signals to Character Animator to trigger the
corresponding artwork swaps. Now I will demo our system. Give me a second to set it up. Here you can see a live
preview of the character, which moves when I move, and the mouth is driven by lip sync from the audio that I’m saying. Our system picks up touch input, which you can see by the yellow lines drawn on the interface. Our system has three
different types of triggers. Blue triggers, which trigger a
single swap when I press down or a cycle swap. Orange triggers switch
to different sub poses based on a radial slice
around the main artwork. The orange triggers switch
to different sub poses based on the number of fingers
that I have pressed down. Notice I have three fingers pressed down and the character also
holds up three fingers. We also have a performance mode, but we also have a layout design, so when choosing our
different layout design, the triggers are placed in layout slots that are close to their original artwork. Our goal is to assign each
trigger to a unique slot to minimize the Cos function, which is defined as the
distance between the center of the trigger and the
center to the artwork. We have corresponding left and
right triggers in symmetric slots around the characters
and triggers that correspond to both hands or arms are
placed below the character. We have a row layout, which has left and right triggers in corresponding grids
around the character, and we also have a fan layout
where the triggers are placed in a natural fan around the
character to mimic the natural resting position of the
user’s fingers on the display. To prepare for a live performance, the actor can practice the
script a couple of times and then save each practice. We then leverage these practices to make the triggering easier
during the live performance. Now I’m going to practice a
script and the script appears at the top of the screen
in this teleprompter. “Hi, everyone. “My name is Furiosa. “I am super excited to here at UIST today. “I know that most of you flew in “to join the conference today, “but let me try to convince you “to try this new teleporter watch. “That’s how I arrived in Quebec City. “You’re unsure that it
actually works on humans “and not just animated characters? “Well, I assure you that this
is the new method of travel “for the future.” Now that we’re done practicing,
we can do a performance. Our system builds a markup
model in order to help the user during the performance time. Our model predicts and
highlights the most likely subsequent poses whenever
the user hits a trigger. An animator can use our system with either no suggestions highlighted,
one suggestion highlighted, or three suggestions highlighted. The triggers which are
grayed are not suggested, but the user can feel
free to hit them anyway. The other triggers are colored
and scaled based on their estimated probability
of being the next state. The bigger and brighter
triggers are most likely. Now, let’s perform the
script that I just practiced. “Hi, everyone. “My name is Furiosa. “I am super excited to
be here at UIST today. “I know that most of you flew in “to join the conference today, “but let me try to convince you “to try this new teleporter watch.” Notice that when the practice matches the performances quite closely, the suggestions make it much easier to hit and identify the next trigger. But, I can also improvise
like I’m doing now, and the system is fine. But, the user still has control over the exact timing of the performance, allowing me to pause
and talk to all of you. Now I’m going to finish the script. “That’s how I arrived in Quebec city. “You’re unsure that it
actually works on humans “and not just animated characters? “Well, I assure you that this
is the new method of travel “for the future.” Now I’m going to describe
how our system works. (audience applause) For more details about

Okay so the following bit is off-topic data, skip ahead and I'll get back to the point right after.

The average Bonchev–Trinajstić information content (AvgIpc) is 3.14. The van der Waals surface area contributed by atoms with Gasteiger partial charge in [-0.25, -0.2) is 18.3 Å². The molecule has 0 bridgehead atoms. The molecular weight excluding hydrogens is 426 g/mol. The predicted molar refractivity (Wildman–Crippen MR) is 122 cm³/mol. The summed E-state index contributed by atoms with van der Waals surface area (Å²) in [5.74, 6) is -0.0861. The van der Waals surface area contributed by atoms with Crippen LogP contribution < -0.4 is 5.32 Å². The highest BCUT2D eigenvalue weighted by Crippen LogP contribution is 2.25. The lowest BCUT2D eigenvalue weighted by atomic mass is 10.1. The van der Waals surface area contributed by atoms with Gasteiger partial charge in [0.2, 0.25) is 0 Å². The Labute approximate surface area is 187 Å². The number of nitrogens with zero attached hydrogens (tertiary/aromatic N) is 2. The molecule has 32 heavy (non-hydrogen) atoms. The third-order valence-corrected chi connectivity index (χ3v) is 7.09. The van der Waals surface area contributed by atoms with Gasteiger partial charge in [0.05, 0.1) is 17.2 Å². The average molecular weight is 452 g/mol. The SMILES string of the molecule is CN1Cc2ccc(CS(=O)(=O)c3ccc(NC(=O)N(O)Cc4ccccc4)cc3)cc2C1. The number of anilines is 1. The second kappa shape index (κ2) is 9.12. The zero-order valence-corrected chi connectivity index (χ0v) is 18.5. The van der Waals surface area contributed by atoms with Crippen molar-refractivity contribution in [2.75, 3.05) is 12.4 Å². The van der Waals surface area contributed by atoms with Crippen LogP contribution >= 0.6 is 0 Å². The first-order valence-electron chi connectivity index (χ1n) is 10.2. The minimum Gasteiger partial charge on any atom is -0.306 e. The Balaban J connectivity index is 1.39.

the layout optimization and our design choices behind it, which are based on a pilot user study, please see our paper. Now let’s talk about the predictive model. To determine which triggers to highlight during the performance, we create a markup
model from the practices to predict the next triggers. Each practice session is recorded as a sequence of trigger states. When modeling the transitions
between the individual states, a single state does not
provide enough context to give useful predictions. Rather, we must consider
sequences of states or n-grams where n is the length of the sequence. Here, we show examples
of 2-grams and 3-grams. We don’t know which size n will work best for any given performance. N equals one does not
capture enough context, but if n is too large, the system is not perverse
to improvisation or mistakes. Our solution is to construct
an ensemble of markup models each of which uses different size n-grams. At performance time, given
the current trigger state, we compute a weighted combination of the transition
probabilities from every model to determine the most likely next states. We experimented with four
different weighting schemes that set the weight for each markup model, as shown here. The first favors Markov’s models that have more training data
that match the current state. The second weights all the models equally. The third gives decreasing
weight to longer n-grams, and the fourth model
gives increasing weight to longer n-grams. To determine the proper weight and maximum n-gram value to use, we ran a model validation. We ran several experiments in order to evaluate our
predictive triggering model, determine the maximum n-gram value, and choose an appropriate weighting scheme for our ensemble of markup models. To attain ground-truth performances, we manually recorded the
sequence of trigger poses for eight appearances of cartoon
Trump and three appearances of cartoon Hillary on “The Late
Show with Stephen Colbert”. Please see our paper for
details on our training and testing sets as well
as our error calculation. From the results, we determined
that weight type four, which gives increasing
weight to longer n-grams, shown in the darkest colors, and a maximum n-gram value of eight offers the best behavior for both the
tests of Trump, shown in red, and those of Hillary, shown in blue. In addition to the quantitative evaluation of our predictive triggering model, we conducted a user study
with 16 participants comparing four triggering
interfaces: no suggestions, on suggestion, three suggestions, and the baseline keyboard